• Economists agree — banks have too much debt and we, dear Americans, also have too much individual debt.

    In 2008, 25 banks failed in the United States. In just two months this year, 16 banks have failed.

    I heard on National Public Radio last week that Americans now owe $13 trillion on mortgages and credit cards and that’s as much as the country’s GDP, or Gross Domestic Product.

    The GDP is a measurement of the output of goods and services in the country — a picture of the total U.S. economy.

  • A killer once stalked me almost snuffing out my young life.

    The deadly force didn’t lurk around corners, sneaking quick peeks or huddle outside the shrubs in front of my house - watching, waiting.

    This frightening phantom was hiding inside my chest, little by little, growing over many years.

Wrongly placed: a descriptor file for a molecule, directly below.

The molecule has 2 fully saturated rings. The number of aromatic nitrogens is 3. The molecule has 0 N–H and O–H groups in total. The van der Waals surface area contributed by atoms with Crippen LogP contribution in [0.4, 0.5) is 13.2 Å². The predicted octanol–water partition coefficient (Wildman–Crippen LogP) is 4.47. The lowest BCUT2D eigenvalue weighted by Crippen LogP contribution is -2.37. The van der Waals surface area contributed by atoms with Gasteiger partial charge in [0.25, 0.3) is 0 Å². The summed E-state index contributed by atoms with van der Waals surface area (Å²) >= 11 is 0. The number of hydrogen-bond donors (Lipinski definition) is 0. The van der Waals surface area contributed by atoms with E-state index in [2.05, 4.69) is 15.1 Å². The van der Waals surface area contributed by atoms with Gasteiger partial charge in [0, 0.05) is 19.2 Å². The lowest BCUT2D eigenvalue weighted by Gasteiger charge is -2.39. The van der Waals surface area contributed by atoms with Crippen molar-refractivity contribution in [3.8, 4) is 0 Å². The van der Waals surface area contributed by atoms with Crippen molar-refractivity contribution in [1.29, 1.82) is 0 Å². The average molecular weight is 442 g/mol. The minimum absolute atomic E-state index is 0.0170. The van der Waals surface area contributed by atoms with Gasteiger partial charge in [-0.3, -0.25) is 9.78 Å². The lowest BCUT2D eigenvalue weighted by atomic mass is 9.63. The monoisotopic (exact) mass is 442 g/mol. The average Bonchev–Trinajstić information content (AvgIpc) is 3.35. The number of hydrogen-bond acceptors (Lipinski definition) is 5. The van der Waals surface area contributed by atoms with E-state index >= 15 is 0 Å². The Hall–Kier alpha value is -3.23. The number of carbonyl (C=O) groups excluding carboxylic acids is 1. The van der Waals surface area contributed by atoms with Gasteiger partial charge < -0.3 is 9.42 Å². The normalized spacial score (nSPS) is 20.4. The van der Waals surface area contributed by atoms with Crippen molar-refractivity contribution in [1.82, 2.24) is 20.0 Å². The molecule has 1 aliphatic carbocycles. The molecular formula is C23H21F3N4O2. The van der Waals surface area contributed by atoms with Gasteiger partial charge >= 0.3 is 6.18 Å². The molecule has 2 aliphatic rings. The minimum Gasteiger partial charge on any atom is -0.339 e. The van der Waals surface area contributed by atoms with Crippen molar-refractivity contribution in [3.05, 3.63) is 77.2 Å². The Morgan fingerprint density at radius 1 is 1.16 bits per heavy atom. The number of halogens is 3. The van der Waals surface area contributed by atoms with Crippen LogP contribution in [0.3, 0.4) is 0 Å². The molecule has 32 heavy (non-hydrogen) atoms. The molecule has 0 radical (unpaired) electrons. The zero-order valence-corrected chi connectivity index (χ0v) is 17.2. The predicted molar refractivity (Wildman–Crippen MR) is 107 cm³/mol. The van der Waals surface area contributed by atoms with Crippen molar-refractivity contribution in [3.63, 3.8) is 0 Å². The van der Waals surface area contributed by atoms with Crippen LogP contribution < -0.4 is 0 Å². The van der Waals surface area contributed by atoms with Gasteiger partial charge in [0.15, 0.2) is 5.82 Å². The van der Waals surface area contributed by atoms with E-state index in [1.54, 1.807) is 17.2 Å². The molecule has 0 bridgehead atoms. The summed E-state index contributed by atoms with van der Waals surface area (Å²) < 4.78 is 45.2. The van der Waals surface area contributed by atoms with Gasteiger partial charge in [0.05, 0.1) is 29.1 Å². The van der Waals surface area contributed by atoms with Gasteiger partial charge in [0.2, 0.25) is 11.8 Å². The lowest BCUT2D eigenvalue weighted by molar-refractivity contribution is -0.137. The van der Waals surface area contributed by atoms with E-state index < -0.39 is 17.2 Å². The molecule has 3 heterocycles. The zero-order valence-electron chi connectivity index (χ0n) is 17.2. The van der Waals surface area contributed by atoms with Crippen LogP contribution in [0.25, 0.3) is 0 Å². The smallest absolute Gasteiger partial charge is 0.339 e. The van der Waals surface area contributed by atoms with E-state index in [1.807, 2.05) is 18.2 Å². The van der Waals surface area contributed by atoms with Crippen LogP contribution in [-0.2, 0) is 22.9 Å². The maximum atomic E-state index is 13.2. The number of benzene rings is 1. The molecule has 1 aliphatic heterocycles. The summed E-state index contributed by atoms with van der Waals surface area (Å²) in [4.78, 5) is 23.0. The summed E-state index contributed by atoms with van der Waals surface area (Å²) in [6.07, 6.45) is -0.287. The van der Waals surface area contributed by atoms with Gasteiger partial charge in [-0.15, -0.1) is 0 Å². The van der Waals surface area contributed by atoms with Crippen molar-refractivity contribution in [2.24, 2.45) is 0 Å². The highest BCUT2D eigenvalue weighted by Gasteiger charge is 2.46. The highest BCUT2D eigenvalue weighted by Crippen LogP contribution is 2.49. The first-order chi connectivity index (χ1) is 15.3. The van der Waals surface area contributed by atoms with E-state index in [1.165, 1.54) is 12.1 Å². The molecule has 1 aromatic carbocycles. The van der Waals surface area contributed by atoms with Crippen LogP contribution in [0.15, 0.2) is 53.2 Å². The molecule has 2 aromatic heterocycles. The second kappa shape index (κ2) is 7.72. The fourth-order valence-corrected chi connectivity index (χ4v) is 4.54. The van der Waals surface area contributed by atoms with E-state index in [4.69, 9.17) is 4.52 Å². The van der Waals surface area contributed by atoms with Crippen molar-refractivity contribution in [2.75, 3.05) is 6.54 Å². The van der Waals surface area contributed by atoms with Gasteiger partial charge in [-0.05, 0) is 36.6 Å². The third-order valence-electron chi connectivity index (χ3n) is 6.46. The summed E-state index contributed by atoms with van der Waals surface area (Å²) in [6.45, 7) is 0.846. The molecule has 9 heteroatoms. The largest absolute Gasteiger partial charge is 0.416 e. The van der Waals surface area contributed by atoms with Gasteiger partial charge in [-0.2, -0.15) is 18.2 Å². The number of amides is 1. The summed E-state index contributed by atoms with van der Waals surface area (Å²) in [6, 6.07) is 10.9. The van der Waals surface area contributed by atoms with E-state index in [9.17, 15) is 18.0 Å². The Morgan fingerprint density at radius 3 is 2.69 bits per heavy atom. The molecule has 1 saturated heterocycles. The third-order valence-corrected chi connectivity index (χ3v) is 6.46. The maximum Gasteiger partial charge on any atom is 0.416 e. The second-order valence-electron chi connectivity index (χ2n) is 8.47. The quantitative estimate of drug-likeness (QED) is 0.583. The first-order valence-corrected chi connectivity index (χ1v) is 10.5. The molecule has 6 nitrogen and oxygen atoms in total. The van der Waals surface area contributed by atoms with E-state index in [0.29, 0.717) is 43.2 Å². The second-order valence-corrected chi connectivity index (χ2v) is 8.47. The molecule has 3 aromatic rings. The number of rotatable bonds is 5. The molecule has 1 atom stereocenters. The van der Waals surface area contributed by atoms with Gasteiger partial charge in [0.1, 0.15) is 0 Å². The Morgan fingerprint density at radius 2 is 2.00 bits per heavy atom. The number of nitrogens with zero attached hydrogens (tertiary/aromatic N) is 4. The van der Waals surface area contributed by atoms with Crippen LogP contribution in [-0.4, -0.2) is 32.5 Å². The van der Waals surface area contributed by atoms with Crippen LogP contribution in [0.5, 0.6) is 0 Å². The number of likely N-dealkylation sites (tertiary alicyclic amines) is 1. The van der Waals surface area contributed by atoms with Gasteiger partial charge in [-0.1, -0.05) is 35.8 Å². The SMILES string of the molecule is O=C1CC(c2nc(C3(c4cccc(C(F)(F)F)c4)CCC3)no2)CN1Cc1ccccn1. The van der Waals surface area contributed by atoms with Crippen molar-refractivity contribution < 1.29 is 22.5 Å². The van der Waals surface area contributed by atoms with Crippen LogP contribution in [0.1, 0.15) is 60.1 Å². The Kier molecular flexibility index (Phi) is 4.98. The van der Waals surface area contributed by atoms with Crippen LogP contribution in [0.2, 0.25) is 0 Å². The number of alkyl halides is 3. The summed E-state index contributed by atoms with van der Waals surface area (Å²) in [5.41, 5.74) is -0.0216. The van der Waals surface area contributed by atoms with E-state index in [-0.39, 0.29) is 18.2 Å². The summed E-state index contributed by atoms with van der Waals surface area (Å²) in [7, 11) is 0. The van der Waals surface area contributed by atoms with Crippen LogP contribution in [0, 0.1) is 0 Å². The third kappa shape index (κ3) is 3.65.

It was coronary heart disease.

    The dreaded slayer takes more lives than any other disease in the U.S. and it had my number.

  • My church believes, and probably many others, in a lot of counseling before a couple gets married.

    It’s a good idea.  

    It’s not really counseling.  It’s more like getting to intimately know the person you want to live with forever.  You get into all sorts of areas that never come up in normal dating.  You know, things like money, where are you going to live, how about kids, and so on.

    It’s a great idea.  

  • A family history of heart disease? Who, me? Of course not.

    My grandfather has had some heart trouble, but he’s in his 80s now. Oh, and my dad and my uncle had some trouble, but they were both heavy smokers prior to their heart problems.

    OK, so I guess this is a “family history” of heart disease, but like most of people, I didn’t want to admit it.